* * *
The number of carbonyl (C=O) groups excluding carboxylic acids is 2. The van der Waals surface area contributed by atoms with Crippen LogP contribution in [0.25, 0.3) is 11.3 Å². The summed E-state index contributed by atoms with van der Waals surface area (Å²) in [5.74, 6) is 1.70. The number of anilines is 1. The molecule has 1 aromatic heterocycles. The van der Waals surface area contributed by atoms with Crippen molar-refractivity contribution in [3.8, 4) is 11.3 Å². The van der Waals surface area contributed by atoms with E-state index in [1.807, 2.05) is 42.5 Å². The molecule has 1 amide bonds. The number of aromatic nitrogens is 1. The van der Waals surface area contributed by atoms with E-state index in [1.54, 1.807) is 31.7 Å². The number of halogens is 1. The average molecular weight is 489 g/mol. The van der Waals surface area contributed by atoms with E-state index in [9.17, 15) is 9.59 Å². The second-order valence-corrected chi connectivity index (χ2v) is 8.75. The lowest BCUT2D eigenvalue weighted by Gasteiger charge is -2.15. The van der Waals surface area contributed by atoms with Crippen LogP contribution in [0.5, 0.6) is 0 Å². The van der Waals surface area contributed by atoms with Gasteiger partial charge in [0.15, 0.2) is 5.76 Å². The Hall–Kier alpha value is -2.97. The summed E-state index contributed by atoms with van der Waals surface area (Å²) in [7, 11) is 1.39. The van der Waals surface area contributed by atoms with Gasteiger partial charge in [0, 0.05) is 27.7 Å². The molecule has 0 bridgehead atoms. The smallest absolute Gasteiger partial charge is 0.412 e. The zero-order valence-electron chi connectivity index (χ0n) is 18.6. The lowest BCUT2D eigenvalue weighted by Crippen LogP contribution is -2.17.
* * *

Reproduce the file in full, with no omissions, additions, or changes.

The number of carbonyl (C=O) groups excluding carboxylic acids is 2. The van der Waals surface area contributed by atoms with Crippen LogP contribution in [0.25, 0.3) is 11.3 Å². The summed E-state index contributed by atoms with van der Waals surface area (Å²) in [5.74, 6) is 1.70. The number of anilines is 1. The molecule has 1 aromatic heterocycles. The van der Waals surface area contributed by atoms with Crippen molar-refractivity contribution in [3.8, 4) is 11.3 Å². The van der Waals surface area contributed by atoms with E-state index in [1.807, 2.05) is 42.5 Å². The molecule has 1 amide bonds. The number of aromatic nitrogens is 1. The van der Waals surface area contributed by atoms with E-state index in [1.54, 1.807) is 31.7 Å². The number of halogens is 1. The average molecular weight is 489 g/mol. The van der Waals surface area contributed by atoms with E-state index in [9.17, 15) is 9.59 Å². The second-order valence-corrected chi connectivity index (χ2v) is 8.75. The lowest BCUT2D eigenvalue weighted by Gasteiger charge is -2.15. The van der Waals surface area contributed by atoms with Crippen LogP contribution in [0.5, 0.6) is 0 Å². The van der Waals surface area contributed by atoms with Gasteiger partial charge in [0.15, 0.2) is 5.76 Å². The Hall–Kier alpha value is -2.97. The summed E-state index contributed by atoms with van der Waals surface area (Å²) in [7, 11) is 1.39. The van der Waals surface area contributed by atoms with Gasteiger partial charge in [0, 0.05) is 27.7 Å². The molecule has 0 bridgehead atoms. The smallest absolute Gasteiger partial charge is 0.412 e. The zero-order valence-electron chi connectivity index (χ0n) is 18.6. The lowest BCUT2D eigenvalue weighted by Crippen LogP contribution is -2.17.